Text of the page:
In the crowded small SUV segment, facelifted top sellers shine
Sales of small SUVs continue to rise as buyers switch to high-riding hatches with a better view of the road ahead — and the promise of getting away for the weekend. There are more than two dozen choices in this congested class but these three are among the top sellers — and they have just had a facelift. Here’s how they compare.
The idea of a city-sized SUV might seem new but Mitsubishi’s ASX is an old hand. It arrived in 2010 and is now one of the oldest in the category, yet age has not wearied it — it’s the top seller. The ASX has received numerous updates over the years but the most recent is also the most significant.
Mitsubishi has added city-speed autonomous emergency braking to all but the base model and engineers have put a spanner on the suspension to make it drive better than before.
We’re testing the LS, second up from the base grade at $28,990 drive-away.
It comes with sensor key and push-button start, rear camera and sensors, tinted rear glass, power folding side mirrors, dusk-sensing headlights and rain-sensing wipers.
The seven-inch touchscreen has Apple CarPlay/Android Auto and digital radio, though not built-in navigation.
Under the bonnet is a familiar 2.0-litre fourcylinder matched to a continuously variable transmission. It’s not the briskest among its peers but it’s zippy enough for city and suburban driving.
According to the fuel rating label it’s thirstier than the others but all three cars returned similar consumption figures of 8L-10L/100km on regular unleaded on test.
The driver’s seat is quite high — even for an SUV, and despite being in the lowest setting. Tall drivers or those with long legs might find the seat doesn’t slide back far enough.
None of these cars are limousine-quiet but the tyres on the ASX are a touch noisier than the others in this rowdy bunch.
The suspension tweak has endowed better control so that the ASX is less floaty and less prone to crashing through bumps. It’s not classleading but it’s much more enjoyable and surefooted to drive.
The steering can be a bit too direct at cruising speeds or when tackling a winding road. However, the sensitivity is helpful in car parks and roundabouts.
Mazda hit the ground running when the CX-3 went on sale in 2015. It shot to the top of the class sales charts in its first full year in showrooms.
Buyers love its striking looks; most are surprised to learn it’s a Mazda2 hatch under the skin. Even the dashboard and instrument cluster are shared.
The vast CX-3 range has petrol or diesel power. We’re testing the second model up, the Maxx Sport petrol from $27,490 drive-away.
The recent midlife update is distinguished by a bold grille and subtle changes to the suspension.
Standard safety kit on this grade now includes city-speed autonomous braking, rear AEB, blind zone warning, rear cross-traffic alert and rear camera and sensors.
Comfort and convenience items include push-button start, digital radio, built-in navigation and Stitcher and Aha music streaming apps — but Apple CarPlay and Android Auto are not included.
As the smallest of this trio, the CX-3 has the least storage in the cabin and cargo hold.
Rear space is particularly tight — sitting behind my own driving position, my knees touch the seat.
Tall drivers, however, will appreciate how far the driver’s seat can push back; it has the most travel of the three. The interior presents well in the brochure but once behind the wheel the hard plastics on the dash and doors are apparent. Mazda has even penny-pinched by deleting lights from the vanity mirrors in the sun visors.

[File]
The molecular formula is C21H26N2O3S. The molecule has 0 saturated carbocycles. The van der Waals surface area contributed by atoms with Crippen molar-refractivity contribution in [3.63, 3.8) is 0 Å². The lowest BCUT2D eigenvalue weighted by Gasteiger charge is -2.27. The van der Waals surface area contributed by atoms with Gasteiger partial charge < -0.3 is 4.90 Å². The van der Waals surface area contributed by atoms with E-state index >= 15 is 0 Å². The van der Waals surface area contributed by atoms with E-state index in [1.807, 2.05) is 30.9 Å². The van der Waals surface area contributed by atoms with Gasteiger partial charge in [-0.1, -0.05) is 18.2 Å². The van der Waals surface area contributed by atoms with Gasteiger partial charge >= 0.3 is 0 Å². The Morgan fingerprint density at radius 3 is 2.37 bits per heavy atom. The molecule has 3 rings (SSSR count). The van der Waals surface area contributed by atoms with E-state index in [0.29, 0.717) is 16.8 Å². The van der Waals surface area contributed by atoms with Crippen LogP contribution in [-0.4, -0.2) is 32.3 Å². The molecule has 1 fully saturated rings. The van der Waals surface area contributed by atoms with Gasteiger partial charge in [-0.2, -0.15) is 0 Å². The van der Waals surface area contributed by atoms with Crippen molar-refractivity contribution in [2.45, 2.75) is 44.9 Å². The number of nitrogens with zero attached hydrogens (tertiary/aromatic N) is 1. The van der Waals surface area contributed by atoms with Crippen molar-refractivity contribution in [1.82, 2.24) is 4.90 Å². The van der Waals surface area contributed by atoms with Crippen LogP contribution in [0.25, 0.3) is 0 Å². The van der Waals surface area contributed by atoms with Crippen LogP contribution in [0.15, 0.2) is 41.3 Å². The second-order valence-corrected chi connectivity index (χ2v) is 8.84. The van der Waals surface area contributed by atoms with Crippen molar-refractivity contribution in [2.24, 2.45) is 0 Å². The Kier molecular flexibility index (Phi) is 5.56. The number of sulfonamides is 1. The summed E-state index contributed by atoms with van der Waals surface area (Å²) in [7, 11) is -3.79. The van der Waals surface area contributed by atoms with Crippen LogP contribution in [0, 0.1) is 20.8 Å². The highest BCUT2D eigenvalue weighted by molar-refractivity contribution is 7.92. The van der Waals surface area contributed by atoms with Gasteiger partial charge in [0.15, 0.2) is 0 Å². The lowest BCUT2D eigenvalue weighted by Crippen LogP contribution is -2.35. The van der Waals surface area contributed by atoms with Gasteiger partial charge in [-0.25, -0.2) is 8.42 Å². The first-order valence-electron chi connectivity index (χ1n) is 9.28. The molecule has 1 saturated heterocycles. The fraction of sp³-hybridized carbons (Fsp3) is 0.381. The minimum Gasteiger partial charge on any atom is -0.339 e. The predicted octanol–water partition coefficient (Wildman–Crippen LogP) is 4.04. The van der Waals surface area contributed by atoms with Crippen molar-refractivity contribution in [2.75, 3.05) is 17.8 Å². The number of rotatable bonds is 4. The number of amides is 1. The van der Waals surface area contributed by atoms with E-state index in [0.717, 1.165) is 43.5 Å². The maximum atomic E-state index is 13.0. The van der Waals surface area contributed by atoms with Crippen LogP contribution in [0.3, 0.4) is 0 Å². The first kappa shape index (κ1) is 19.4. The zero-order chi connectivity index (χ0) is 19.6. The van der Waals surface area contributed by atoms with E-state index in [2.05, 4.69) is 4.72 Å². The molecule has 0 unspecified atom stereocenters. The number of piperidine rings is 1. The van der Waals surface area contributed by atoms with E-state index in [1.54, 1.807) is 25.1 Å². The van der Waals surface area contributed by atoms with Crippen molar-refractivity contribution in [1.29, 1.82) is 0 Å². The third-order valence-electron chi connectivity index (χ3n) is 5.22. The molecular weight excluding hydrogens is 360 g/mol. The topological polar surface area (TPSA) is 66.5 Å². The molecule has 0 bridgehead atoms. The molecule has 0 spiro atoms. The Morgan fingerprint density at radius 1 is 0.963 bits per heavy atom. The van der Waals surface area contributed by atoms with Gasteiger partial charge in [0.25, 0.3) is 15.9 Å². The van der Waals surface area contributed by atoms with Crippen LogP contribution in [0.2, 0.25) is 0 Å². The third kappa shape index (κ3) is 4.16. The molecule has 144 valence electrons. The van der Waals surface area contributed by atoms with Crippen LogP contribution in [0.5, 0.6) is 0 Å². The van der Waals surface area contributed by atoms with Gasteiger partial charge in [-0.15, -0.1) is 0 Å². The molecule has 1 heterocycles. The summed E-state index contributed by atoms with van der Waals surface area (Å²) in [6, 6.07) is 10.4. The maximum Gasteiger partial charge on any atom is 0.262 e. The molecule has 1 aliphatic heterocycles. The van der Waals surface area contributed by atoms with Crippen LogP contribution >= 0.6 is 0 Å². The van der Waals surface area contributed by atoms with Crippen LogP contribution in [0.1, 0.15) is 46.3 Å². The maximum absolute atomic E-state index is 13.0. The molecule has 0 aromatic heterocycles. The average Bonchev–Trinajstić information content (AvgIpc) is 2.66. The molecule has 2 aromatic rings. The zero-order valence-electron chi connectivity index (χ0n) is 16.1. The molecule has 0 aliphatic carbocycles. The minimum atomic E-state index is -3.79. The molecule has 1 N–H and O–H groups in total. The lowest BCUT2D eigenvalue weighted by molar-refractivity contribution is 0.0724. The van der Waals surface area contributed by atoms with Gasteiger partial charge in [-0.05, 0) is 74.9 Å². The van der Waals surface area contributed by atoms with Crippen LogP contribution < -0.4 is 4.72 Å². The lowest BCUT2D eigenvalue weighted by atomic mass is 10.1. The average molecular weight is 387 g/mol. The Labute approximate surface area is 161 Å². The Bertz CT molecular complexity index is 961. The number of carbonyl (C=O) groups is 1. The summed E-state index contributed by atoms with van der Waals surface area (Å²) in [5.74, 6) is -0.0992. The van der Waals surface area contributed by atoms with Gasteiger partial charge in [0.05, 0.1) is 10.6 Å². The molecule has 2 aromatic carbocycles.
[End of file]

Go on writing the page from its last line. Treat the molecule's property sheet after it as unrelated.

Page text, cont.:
The biggest ace up the Mazda’s sleeve is its perky performance — the most power delivered via a conventional six-speed auto in the lightest body makes for a zippy ride.
However, improvements to the suspension don’t quite go far enough. The CX-3 still feels a bit floaty over bumps, in a way that at times doesn’t feel reassuring.
The HR-V has taken a while to gain momentum since it arrived in 2015. Sales have see-sawed according to price.
Honda initially tried to charge big dollars for its smallest SUV but has since come back to earth.
We’re testing the base VTi which at $27,490 drive-away lines up dollar-for-dollar with the Mazda and undercuts the Mitsubishi by $1500.
Standard fare includes city autonomous braking, rear camera (though not rear sensors) and electric park brake.
There’s still an old-school ignition key rather than push-button start. The touchscreen lacks Apple CarPlay and Android Auto, although it does have built-in navigation.
Visual changes include a bold new grille and premium headlights.
As with the others tested, there’s no digital speed display but the instrument cluster is the clearest of the trio.
The steering wheel has a rubber rim rather than leather and the cabin plastics look and feel cheap. On the plus side the door pockets, centre console and glovebox are generously sized.
The rear seat space and cargo hold are best in class. The second row “magic seats” stow flat at the pull of a lever to create a mini van.
Vision in all directions is excellent thanks to the large glass area and large wide-view side mirrors.
Where the HR-V truly shines is the way it drives. It may share its underpinnings with the Jazz hatchback but Honda has done an admirable job of disguising its origins.
The 1.8-litre four-cylinder paired with a CVT is no slingshot but the steering feel is the most linear and intuitive of these three and comfort on rough roads is up there with the best. The HR-V deals with bumps before settling quickly, ready for the next hurdle.
Grip in corners is surprisingly good — it feels as if you’re hugging the road.